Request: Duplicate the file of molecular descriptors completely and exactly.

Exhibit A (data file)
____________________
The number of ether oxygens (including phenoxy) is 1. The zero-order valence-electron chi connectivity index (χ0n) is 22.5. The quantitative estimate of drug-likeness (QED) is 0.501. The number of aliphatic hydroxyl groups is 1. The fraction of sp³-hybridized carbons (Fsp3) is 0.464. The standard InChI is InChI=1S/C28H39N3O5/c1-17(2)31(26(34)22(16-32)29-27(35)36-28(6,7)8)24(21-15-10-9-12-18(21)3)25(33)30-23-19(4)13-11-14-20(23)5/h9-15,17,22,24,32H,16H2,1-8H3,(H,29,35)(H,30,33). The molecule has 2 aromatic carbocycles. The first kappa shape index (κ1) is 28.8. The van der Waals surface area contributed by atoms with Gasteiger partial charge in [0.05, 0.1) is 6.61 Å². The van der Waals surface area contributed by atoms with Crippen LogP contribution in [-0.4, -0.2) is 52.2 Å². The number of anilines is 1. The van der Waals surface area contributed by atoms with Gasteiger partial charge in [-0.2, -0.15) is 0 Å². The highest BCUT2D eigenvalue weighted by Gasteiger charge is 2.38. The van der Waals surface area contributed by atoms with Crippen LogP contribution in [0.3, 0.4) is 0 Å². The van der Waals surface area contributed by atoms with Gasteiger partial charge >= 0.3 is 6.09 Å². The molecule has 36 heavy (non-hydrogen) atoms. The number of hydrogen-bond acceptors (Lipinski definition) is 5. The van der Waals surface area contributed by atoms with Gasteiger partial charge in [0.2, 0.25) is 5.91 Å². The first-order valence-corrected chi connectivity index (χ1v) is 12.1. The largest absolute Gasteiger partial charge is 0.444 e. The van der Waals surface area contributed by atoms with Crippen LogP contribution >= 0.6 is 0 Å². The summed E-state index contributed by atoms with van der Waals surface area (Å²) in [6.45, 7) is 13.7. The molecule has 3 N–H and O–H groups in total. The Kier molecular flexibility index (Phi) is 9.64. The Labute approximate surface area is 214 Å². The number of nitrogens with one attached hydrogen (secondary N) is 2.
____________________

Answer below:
The number of ether oxygens (including phenoxy) is 1. The zero-order valence-electron chi connectivity index (χ0n) is 22.5. The quantitative estimate of drug-likeness (QED) is 0.501. The number of aliphatic hydroxyl groups is 1. The fraction of sp³-hybridized carbons (Fsp3) is 0.464. The standard InChI is InChI=1S/C28H39N3O5/c1-17(2)31(26(34)22(16-32)29-27(35)36-28(6,7)8)24(21-15-10-9-12-18(21)3)25(33)30-23-19(4)13-11-14-20(23)5/h9-15,17,22,24,32H,16H2,1-8H3,(H,29,35)(H,30,33). The molecule has 2 aromatic carbocycles. The first kappa shape index (κ1) is 28.8. The van der Waals surface area contributed by atoms with Gasteiger partial charge in [0.05, 0.1) is 6.61 Å². The van der Waals surface area contributed by atoms with Crippen LogP contribution in [-0.4, -0.2) is 52.2 Å². The number of anilines is 1. The van der Waals surface area contributed by atoms with Gasteiger partial charge in [-0.2, -0.15) is 0 Å². The highest BCUT2D eigenvalue weighted by Gasteiger charge is 2.38. The van der Waals surface area contributed by atoms with Crippen LogP contribution in [0.3, 0.4) is 0 Å². The van der Waals surface area contributed by atoms with Gasteiger partial charge >= 0.3 is 6.09 Å². The molecule has 36 heavy (non-hydrogen) atoms. The number of hydrogen-bond acceptors (Lipinski definition) is 5. The van der Waals surface area contributed by atoms with Gasteiger partial charge in [0.2, 0.25) is 5.91 Å². The first-order valence-corrected chi connectivity index (χ1v) is 12.1. The largest absolute Gasteiger partial charge is 0.444 e. The van der Waals surface area contributed by atoms with Crippen LogP contribution >= 0.6 is 0 Å². The summed E-state index contributed by atoms with van der Waals surface area (Å²) in [6.45, 7) is 13.7. The molecule has 3 N–H and O–H groups in total. The Kier molecular flexibility index (Phi) is 9.64. The Labute approximate surface area is 214 Å². The number of nitrogens with one attached hydrogen (secondary N) is 2.